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Tuesday, June 12, 2018

Confusion and Struggle Occur If You Don't Have a Plan

As I review the year's highlights and challenges, I recognize that most of the struggles occurred because of lack of a plan, and some of those missing plans occurred due to lack of good prep with regard to getting to know students well and also making time to create good, collaborative goals. We have to go deep at the start of the year to find out who students are and what's most important with regard to our efforts related to their learning.

The more you teach, the better you are able to see and deal with the details. When you first start teaching you are mostly concerned with meeting the expectations set and running a happy, productive classroom. As that becomes more natural, you begin to see the details more--the small areas of effort that will result in better teaching and learning for each and every student.

While I believe this was a successful year of teaching, I also believe we could have done more and better, and we will take what we know and apply it to next year's program. Next year, I hope to institute the following activities to teach better:
  • More short-term, scaffolded, standards-based mini projects in math to enlist greater student voice, choice, creativity, problem solving, editing, revision, and deep learning for all. 
  • Use of reflection journals for math homework.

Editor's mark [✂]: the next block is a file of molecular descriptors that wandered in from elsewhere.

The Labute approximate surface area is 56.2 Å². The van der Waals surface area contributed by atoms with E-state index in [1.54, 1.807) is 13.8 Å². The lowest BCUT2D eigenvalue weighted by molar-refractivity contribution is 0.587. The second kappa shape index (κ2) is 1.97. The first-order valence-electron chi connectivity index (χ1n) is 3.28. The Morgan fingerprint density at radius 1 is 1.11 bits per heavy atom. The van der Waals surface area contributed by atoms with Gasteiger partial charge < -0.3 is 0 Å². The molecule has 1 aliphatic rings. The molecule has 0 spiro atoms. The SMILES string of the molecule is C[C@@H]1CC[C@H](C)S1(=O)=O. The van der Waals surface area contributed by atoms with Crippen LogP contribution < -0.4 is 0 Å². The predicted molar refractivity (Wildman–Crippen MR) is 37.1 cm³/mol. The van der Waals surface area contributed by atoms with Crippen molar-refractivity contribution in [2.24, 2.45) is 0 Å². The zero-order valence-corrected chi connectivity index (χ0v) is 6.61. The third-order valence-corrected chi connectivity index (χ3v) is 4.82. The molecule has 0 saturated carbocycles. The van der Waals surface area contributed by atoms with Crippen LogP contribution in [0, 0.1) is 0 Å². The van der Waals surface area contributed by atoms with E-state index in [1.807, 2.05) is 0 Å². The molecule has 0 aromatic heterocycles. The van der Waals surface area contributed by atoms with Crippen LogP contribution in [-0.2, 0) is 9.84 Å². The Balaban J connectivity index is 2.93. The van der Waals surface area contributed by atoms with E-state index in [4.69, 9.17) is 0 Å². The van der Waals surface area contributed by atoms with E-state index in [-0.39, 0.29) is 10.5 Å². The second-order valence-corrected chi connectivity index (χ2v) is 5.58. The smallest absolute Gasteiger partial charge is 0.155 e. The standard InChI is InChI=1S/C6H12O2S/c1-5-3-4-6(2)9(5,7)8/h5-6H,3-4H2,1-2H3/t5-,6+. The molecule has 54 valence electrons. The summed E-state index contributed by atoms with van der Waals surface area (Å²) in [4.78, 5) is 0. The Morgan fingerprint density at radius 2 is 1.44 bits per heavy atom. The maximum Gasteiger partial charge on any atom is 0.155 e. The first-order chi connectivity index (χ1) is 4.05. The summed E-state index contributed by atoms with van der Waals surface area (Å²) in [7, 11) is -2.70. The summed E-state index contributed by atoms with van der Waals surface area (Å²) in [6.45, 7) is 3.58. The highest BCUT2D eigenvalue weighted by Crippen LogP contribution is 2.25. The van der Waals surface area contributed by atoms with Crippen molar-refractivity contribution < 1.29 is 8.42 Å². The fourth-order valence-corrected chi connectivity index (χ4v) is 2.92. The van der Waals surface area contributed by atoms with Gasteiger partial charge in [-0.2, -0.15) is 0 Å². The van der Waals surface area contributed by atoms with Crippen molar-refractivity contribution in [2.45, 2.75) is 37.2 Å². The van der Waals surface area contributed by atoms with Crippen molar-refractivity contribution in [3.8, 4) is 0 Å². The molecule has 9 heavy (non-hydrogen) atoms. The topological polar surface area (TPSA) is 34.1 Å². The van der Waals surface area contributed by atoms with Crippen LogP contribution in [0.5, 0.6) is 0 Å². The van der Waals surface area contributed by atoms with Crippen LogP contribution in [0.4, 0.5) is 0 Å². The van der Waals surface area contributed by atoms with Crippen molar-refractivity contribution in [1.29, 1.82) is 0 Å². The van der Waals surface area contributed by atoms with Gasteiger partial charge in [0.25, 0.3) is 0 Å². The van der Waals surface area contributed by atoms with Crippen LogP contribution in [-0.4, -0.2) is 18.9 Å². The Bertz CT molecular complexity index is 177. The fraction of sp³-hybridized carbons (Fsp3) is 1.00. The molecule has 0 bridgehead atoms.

• Greater use of simple lab reports in science to foster greater systematic science study and exploration as well as personal reflection and explanations related to science learning.
  • Better study and targeting of students' IEPs and goals as one way to foster apt collaboration, prioritization, and goal setting at the start of the year--you can't teach everything, but when you prioritize you can teach important knowledge, concept, and skill well. 
  • Greater inclusion of SEL activities and focus as part of the curriculum and portfolio efforts. 
  • Establish standards-based environmental education with greater structure and focus with the support of Drumlin Farm staff. 
  • Better scheduling, communication, and process with regard to all collegial efforts
  • Continued mixed-modality learning menu including rotations, RTI, team days and field studies, expert visitors, special events, and all identified standards-based programs and efforts. 
When we simply let problems and mediocre work continue, we don't develop and evolve our individual and collective practice in ways that truly benefit students. Our collective effort to grow our program year after year has resulted in betterment and we will continue to follow this path in order to teach together as well as we can. Onward.